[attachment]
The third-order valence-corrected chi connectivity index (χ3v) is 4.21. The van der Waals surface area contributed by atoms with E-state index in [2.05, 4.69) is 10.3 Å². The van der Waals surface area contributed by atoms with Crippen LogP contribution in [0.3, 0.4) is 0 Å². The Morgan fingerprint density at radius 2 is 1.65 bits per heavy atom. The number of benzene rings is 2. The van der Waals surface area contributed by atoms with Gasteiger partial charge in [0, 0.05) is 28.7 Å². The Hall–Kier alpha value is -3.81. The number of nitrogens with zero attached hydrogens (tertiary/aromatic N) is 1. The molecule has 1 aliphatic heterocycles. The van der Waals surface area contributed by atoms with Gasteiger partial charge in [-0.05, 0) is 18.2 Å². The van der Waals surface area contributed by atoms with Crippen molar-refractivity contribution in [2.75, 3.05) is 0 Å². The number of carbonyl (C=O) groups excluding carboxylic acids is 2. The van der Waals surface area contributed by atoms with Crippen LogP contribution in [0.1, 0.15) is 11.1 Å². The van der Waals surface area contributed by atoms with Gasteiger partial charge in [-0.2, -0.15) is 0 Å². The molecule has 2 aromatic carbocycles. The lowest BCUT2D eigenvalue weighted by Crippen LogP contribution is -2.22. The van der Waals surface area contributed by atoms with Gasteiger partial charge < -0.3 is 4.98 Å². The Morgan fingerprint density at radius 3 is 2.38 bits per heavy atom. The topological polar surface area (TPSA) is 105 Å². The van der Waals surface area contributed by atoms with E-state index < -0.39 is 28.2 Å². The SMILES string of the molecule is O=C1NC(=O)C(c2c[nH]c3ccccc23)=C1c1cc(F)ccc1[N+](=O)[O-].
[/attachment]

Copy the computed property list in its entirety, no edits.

The third-order valence-corrected chi connectivity index (χ3v) is 4.21. The van der Waals surface area contributed by atoms with E-state index in [2.05, 4.69) is 10.3 Å². The van der Waals surface area contributed by atoms with Crippen LogP contribution in [0.3, 0.4) is 0 Å². The Morgan fingerprint density at radius 2 is 1.65 bits per heavy atom. The number of benzene rings is 2. The van der Waals surface area contributed by atoms with Gasteiger partial charge in [0, 0.05) is 28.7 Å². The Hall–Kier alpha value is -3.81. The number of nitrogens with zero attached hydrogens (tertiary/aromatic N) is 1. The molecule has 1 aliphatic heterocycles. The van der Waals surface area contributed by atoms with Gasteiger partial charge in [-0.05, 0) is 18.2 Å². The van der Waals surface area contributed by atoms with Crippen molar-refractivity contribution in [2.75, 3.05) is 0 Å². The number of carbonyl (C=O) groups excluding carboxylic acids is 2. The van der Waals surface area contributed by atoms with Crippen LogP contribution in [0.1, 0.15) is 11.1 Å². The van der Waals surface area contributed by atoms with Gasteiger partial charge in [-0.2, -0.15) is 0 Å². The molecule has 2 aromatic carbocycles. The lowest BCUT2D eigenvalue weighted by Crippen LogP contribution is -2.22. The van der Waals surface area contributed by atoms with Gasteiger partial charge < -0.3 is 4.98 Å². The Morgan fingerprint density at radius 3 is 2.38 bits per heavy atom. The topological polar surface area (TPSA) is 105 Å². The van der Waals surface area contributed by atoms with E-state index < -0.39 is 28.2 Å². The SMILES string of the molecule is O=C1NC(=O)C(c2c[nH]c3ccccc23)=C1c1cc(F)ccc1[N+](=O)[O-].